I agree with the attempt of the Nuclear Posture Statement to reduce reliance on nuclear weapons where we can safely do so. Some of the assurances that were given to non-nuclear countries, however, seem to me too explicit. Especially the statement that the U.S. would not respond to biological and chemical attacks with nuclear weapons. That issue should be left ambiguous.
As for the recent summit of world leaders, controlling fissionable material all over the world is crucial, especially as the civilian use of nuclear energy spreads. Of these three initiatives on the nuclear weapons front taken by Obama, this is the most important subject. It will need continued attention to be effective.
Gardels: One of the stumbling blocks the last time the U.S. and the then-
Kissinger: I favor developing a joint missile defense with
Gardels: When you made the opening to China with
As a result, one senses in China these days an inner-civilizational confidence that borders on arrogance. That has led China to assert itself strongly vis-à-vis the U.S. on
How should we read China these days? How should we deal with China?
Kissinger: I don't agree with your catalogue of examples as reflecting what you call Chinese arrogance.
It is true, of course, that the China of today is far more developed than at the time of the opening. One of the big challenges of the next generation is whether the American and Chinese perceptions of the world can be brought into some harmony. America has its own values and convictions, but so does China. We must learn to evolve side by side.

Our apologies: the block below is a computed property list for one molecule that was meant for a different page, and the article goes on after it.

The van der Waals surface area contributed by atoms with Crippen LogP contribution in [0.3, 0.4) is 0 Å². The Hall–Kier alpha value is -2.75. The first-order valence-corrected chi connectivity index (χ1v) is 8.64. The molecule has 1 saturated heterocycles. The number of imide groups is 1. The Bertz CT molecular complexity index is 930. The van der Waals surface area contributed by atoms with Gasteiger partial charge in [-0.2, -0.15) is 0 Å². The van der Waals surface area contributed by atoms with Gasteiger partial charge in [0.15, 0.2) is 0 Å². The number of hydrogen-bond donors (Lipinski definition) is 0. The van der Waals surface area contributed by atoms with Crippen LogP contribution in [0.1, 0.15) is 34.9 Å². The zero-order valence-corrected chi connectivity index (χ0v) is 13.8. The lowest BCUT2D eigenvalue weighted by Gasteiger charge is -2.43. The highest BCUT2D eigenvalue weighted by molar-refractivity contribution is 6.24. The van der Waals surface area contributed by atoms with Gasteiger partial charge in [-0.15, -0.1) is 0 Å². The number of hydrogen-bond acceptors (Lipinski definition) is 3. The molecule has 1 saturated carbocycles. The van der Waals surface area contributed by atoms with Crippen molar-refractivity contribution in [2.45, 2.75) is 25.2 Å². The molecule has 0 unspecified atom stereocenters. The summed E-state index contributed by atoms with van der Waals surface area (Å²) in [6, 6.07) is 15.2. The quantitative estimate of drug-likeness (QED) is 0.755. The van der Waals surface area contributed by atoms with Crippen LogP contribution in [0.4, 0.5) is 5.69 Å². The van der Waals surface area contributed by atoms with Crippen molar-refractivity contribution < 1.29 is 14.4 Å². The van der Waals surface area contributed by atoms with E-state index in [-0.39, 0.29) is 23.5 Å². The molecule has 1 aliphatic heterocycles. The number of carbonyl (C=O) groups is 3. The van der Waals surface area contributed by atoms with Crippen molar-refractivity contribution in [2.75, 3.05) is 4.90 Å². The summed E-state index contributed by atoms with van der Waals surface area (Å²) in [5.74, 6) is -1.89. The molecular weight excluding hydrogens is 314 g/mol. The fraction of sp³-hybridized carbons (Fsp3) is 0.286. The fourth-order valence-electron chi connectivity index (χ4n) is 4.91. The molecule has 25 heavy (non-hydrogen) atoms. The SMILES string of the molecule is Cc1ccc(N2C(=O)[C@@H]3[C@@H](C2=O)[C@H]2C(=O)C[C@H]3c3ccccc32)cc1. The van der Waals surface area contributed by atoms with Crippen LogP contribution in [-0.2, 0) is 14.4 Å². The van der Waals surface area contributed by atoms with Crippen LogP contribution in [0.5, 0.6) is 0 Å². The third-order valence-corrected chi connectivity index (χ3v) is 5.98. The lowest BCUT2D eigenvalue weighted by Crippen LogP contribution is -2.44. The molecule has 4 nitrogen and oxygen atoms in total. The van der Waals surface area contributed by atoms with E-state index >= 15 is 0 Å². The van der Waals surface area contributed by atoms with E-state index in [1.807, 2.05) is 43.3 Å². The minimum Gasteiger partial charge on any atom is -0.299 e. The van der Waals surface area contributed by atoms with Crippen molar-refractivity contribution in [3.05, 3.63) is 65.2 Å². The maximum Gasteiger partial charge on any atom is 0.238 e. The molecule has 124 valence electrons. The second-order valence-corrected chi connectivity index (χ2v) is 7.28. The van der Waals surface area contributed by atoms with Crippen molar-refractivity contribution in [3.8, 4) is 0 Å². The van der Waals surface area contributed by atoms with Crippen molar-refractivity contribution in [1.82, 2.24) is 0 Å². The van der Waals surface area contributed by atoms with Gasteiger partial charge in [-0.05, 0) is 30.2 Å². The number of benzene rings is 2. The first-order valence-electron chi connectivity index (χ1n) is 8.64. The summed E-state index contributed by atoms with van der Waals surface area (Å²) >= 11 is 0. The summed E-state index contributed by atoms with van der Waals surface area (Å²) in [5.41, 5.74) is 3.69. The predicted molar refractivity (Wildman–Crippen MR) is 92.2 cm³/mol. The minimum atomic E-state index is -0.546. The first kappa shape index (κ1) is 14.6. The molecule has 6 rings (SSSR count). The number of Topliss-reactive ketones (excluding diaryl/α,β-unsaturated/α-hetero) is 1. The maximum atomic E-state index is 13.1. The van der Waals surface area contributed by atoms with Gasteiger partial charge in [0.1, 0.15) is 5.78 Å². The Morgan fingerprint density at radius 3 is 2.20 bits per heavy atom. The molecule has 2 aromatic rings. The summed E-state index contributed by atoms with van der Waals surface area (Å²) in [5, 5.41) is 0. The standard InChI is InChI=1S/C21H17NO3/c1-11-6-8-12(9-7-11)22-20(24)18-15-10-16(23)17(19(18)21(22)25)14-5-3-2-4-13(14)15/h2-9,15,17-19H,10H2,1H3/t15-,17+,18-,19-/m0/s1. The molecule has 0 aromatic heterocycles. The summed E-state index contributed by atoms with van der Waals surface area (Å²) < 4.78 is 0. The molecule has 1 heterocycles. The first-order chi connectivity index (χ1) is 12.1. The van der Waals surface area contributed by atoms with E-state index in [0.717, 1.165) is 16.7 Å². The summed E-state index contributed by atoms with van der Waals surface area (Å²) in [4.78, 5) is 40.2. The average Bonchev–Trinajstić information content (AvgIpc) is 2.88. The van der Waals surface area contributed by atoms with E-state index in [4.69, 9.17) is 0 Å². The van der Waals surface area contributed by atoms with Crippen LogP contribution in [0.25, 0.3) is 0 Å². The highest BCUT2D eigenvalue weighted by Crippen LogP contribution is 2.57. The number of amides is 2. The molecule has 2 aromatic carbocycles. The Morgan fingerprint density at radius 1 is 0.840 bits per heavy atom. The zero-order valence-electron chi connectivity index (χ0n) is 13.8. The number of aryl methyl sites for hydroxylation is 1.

This is the big unresolved challenge in geopolitics today. I think there are prospects of a constructive approach on a whole series of new common interests that have never been dealt with on a global basis -- climate and other environmental issues, nuclear proliferation -- that will require an unprecedented scope for foreign policy in both countries.
Kissinger: They have made some positive movement in the last few weeks. The issue now is how these sanctions are defined. The purpose of the exercise is not sanctions as such, but the impact these sanctions will have on
Gardels: For the second year in a row,
How do you view the BRIC initiatives? What role will they play globally?
Kissinger: We've been through this with the non-aligned movement. The question is whether the BRICs can align their policies into a coherent bloc. China and
Also, the non-aligned movement was attempting to place itself between the U.S. and the
Gardels: They are defining themselves against
Kissinger: This is true more in rhetoric than practice. The BRICs will attempt to be a player on global economic questions. But I would be surprised if they could achieve a coherent political position on the international scene. In any event, the most hopeful prospect is cooperation between the BRIC states and America, not confrontation.
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(C) 2010 Henry Kissinger